By Jacqueline Kaye
This week we are going to look at Shavuot and its origins as an agrarian festival. In ancient times, the grain harvest lasted 7 weeks and represented a season of gladness. It began with the harvesting of the barley during Pesach and ended with the harvesting of the wheat at Shavuot. Shavuot is thus the concluding festival of the grain harvest. It is indeed known as the Feast of Weeks because it takes place on the first day after seven cycles of seven days, with each week known in Hebrew as Shavua and its plural being Shavuot or “weeks”.
During the existence of the Temple in Jerusalem, an offering of two loaves of bread from the wheat harvest was made on Shavuot. Shavuot is also the festival on which the first harvest of fruit trees was brought to the Temple, hence its other name, Chag HaBikurim, or the Feast of First Fruits. Although we don’t think of grain as representing a fruit, wheat and barley nevertheless represent fruits of the Earth given to us by Hashem in addition to the other 5 first fruits, i.e. grapes, figs, pomegranates, olives and dates.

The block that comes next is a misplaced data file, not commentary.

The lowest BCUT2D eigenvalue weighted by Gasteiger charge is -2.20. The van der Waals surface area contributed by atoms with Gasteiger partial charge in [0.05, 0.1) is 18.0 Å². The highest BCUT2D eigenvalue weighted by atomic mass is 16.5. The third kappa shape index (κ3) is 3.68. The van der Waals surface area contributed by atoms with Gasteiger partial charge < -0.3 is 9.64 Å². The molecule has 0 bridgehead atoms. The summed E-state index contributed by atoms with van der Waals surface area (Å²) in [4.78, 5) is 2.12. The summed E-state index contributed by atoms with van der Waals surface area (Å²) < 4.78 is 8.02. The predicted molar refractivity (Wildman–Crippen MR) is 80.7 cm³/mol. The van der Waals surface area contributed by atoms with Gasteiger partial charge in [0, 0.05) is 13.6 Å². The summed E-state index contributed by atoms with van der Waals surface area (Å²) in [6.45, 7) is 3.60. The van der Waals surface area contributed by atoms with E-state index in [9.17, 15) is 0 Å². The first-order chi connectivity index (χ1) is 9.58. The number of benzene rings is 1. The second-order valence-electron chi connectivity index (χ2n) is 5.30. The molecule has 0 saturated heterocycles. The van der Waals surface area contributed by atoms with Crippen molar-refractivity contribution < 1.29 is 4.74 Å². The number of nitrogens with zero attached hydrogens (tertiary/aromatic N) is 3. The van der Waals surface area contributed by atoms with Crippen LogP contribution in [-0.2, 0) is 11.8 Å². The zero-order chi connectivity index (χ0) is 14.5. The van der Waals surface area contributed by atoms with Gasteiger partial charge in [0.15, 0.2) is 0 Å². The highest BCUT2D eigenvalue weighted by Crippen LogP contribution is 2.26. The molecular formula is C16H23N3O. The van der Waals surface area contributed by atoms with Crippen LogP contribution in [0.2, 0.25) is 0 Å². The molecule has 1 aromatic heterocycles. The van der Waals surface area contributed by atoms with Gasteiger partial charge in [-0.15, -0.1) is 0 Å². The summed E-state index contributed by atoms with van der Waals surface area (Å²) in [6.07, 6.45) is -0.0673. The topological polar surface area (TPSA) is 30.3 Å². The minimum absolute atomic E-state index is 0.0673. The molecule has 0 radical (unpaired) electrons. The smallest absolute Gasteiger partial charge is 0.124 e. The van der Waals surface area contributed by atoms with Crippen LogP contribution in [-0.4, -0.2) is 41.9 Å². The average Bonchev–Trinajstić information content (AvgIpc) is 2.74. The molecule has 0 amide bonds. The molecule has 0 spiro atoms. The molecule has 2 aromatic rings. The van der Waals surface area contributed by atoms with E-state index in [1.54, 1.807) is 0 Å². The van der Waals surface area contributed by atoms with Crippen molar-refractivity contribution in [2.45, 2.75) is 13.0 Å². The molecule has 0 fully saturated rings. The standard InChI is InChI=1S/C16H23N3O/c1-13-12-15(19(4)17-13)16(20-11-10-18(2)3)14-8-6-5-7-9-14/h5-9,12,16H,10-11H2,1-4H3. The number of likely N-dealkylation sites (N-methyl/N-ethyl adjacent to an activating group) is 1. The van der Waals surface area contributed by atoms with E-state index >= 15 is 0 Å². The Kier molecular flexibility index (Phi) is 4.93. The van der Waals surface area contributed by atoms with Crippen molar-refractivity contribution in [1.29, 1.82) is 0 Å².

For those who wish to read more about how our views on the agrarian nature of this feast relate to our attitude nowadays towards the land and our food supply, please follow the link to this Huffington post article on A Call For An Agrarian Torah: